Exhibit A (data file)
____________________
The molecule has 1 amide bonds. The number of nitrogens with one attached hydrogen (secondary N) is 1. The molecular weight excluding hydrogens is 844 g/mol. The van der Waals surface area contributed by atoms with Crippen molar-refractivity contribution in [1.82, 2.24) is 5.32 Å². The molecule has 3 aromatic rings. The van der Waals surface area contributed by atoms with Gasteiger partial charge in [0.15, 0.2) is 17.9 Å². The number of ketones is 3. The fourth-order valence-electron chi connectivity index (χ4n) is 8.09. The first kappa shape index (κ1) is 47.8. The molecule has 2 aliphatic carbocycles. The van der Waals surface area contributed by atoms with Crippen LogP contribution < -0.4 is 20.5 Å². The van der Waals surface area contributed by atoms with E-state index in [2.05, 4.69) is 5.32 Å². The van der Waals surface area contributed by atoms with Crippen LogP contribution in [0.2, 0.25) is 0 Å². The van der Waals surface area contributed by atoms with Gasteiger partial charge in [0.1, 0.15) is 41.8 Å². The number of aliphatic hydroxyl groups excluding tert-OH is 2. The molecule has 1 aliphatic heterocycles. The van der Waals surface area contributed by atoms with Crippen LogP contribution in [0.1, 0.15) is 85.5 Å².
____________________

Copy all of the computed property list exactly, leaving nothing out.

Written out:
The molecule has 1 amide bonds. The number of nitrogens with one attached hydrogen (secondary N) is 1. The molecular weight excluding hydrogens is 844 g/mol. The van der Waals surface area contributed by atoms with Crippen molar-refractivity contribution in [1.82, 2.24) is 5.32 Å². The molecule has 3 aromatic rings. The van der Waals surface area contributed by atoms with Gasteiger partial charge in [0.15, 0.2) is 17.9 Å². The number of ketones is 3. The fourth-order valence-electron chi connectivity index (χ4n) is 8.09. The first kappa shape index (κ1) is 47.8. The molecule has 2 aliphatic carbocycles. The van der Waals surface area contributed by atoms with Crippen LogP contribution < -0.4 is 20.5 Å². The van der Waals surface area contributed by atoms with E-state index in [2.05, 4.69) is 5.32 Å². The van der Waals surface area contributed by atoms with Crippen LogP contribution in [0.2, 0.25) is 0 Å². The van der Waals surface area contributed by atoms with Gasteiger partial charge in [0.1, 0.15) is 41.8 Å². The number of aliphatic hydroxyl groups excluding tert-OH is 2. The molecule has 1 aliphatic heterocycles. The van der Waals surface area contributed by atoms with Crippen LogP contribution in [0.1, 0.15) is 85.5 Å².